I've been meaning to make leeks with vinaigrette since we got back from Paris at the beginning of March. We were primed for a fancy lunch for my great Aunty Suzy's 100th birthday, but selfishly, she got ill and was in hospital on the day. So instead, we all ended up going to a brasserie next to the hospital in the south west of the city. 30 of us. Just outside of the périphérique. Can you imagine sinking so low? We visited her after.We piled straight in at the height of lunchtime, all seated without so much as a Gallic shrug. And while we were split into two tables, we still managed to eat at the same time. The very nice man looking after our table only forgot to bring my citron pressé. Three times. And then he told me they didn't have any more lemons and "how about orange?" I still haven't let go of my disappointment. I can't. I was really looking forward to it.I haven't got a clue what anyone else ate. I dimly remember my main course as something to do with cod. It was a busy place, lively, fun and full of Parisians being Parisian. Doing French stuff like reading poetry and having affairs, all in their lunch break. But it was my starter which I loved and which reminded me of how simple food is often the best. And you can't get much simpler than some leek, cooked until soft and dressed in vinaigrette. Theirs had a touch of cream in it, softening it gently and making it silky smooth. Mine has some finely minced shallot in and I've sprinkled some croutons on top to give a little crunch.Make sure you use fresh and tender leek. Steam them if possible, this dish can end up a little 'leathery' and chewy if you're not careful. Served gently warm or slightly cold, this is an elegant starter with friends for supper or even a light lunch. You can prepare it ahead of time too, one job fewer if you're entertaining.Ingredients for four people1 leek, tough green part removed then sliced lengthwiseA couple of slices of bread. I used some slightly stale pitta I had in the bread bin. Yum1tsp garam masala1tsp fennel seeds1/2 banana shallot, minced2tsp Dijon mustard2tsp tarragon vinegar (or cider vinegar)4tbsp olive oil4tbsp rapeseed oilSalt to seasonMethodSteam the sliced leek for about four minutes then drain and run under cold water to stop the cooking.While the leek is cooking, heat a sauté pan with some olive oil and cut the bread into small cubes.Toast them in the oil until nice and crisp then drain on kitchen paper and toss through with the garam masala and fennel seeds.Make the vinaigrette by mixing the vinegar with the mustard and a pinch of salt, then slowly whisk in the oils to make an emulsion. Loosen it a little with a splash or two of water and mix in the shallot.Toss the leek through with the vinaigrette and divide between four plates, scattering over the croutons and a few more fennel seeds if you like. Finish with another pinch of salt on the leeks.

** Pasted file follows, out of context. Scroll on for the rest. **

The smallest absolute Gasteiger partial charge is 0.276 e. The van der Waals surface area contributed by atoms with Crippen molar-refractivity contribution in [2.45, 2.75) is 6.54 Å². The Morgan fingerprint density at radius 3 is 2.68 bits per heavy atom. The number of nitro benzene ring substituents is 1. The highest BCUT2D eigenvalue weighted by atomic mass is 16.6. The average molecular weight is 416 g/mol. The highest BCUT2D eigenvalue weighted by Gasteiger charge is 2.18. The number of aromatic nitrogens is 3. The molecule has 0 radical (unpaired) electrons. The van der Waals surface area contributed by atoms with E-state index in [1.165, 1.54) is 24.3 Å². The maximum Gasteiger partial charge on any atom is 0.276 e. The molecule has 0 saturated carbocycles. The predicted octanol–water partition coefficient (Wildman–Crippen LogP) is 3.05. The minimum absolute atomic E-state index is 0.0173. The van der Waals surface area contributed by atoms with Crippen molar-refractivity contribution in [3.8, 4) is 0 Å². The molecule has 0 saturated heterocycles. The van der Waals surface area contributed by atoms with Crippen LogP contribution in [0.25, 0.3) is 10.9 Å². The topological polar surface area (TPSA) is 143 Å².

The petrol station. Where food goes to die. This is why people think badly of Scotch eggs, although, thankfully there has been a little positive renaissance recently of these picnic staples, and done well, they are delicious. There was even a recent trend for 'artisan scotch eggs' in the edgier areas of London. Although why you'd want an artisan to make your lunch rather than a cook is beyond me. It would probably be full of wood shavings and metal filings. And no doubt beard hair.There is much debate about the origin of this dish. I wonder if 'scotching' an egg means keeping it alive but rendering it harmless inside a case. Shakespeare says in Macbeth 'We have scotch'd the snake, not kill'd it’ (see, Mrs. Hutchings, I was paying attention at the back). But whatever the origin of the term, it doesn't seem to be used for any other dishes. And whatever the method or serving, egg wrapped in meat cannot fail to be a good thing. Unless you're vegan. Or vegetarian.Allegedly invented in the 18th century at Fortnum and Masons, the dish pops up all over the place if you look carefully behind the cushions. The one that excited me most of all was from Lucknow, in India. Their version is served in a rich, spicy gravy but here I've taken those flavours and added them to the meat itself then serve it with a yoghurt dipping sauce. A kind of Scotch egg curry. Bloody hell. And as with many British meals, our Empire travels, subjugation and plundering has given us a wide variety of dishes full of spice and exotic backgrounds. Every cloud and all that...Ingredients500g lamb minceA few tablespoons of paste made from onion, green chilli, garlic and ginger2tsp ground turmeric1tbsp ground cumin1tbsp chilli powder1tbsp ground cumin2tsp dried mint2tsp ground fenugreekSalt and pepper4 eggs, boiled for five and a half minutes then quickly cooled (I boiled mine for four minutes for a runny and explosive yolk filling, but you may want it firmer)Breadcrumbs (I used panko and crushed them a little) mixed with 1tbsp garam masala.For the dip:Natural yoghurtCoriander leaves, choppedMint leaves, choppedToasted flaked almonds1/2tsp grated garlic1/2tsp grated gingerPinch of ground cinnamon, ground cardamom and caraway seedsMethodMix the meat and spices together and wrap each egg in a layer of the mixture, making sure the whole egg is sealed. Do this gently, it's easy to squash them.Put in the fridge for an hour to chill and firm then roll each one in the breadcrumbs, pressing them into the meat.If you have a deep-fryer, this is what it was born for. If not, carefully cook them in oil in a deep and heavy pan, only half-filling it to avoid accidents and over spill.Heat the oil to 180c and cook the eggs, a couple at a time until golden brown all over. This will take about four to five minutes.Drain on kitchen paper and leave to cool a little before serving with the dip, extra green chillies and coriander leaves.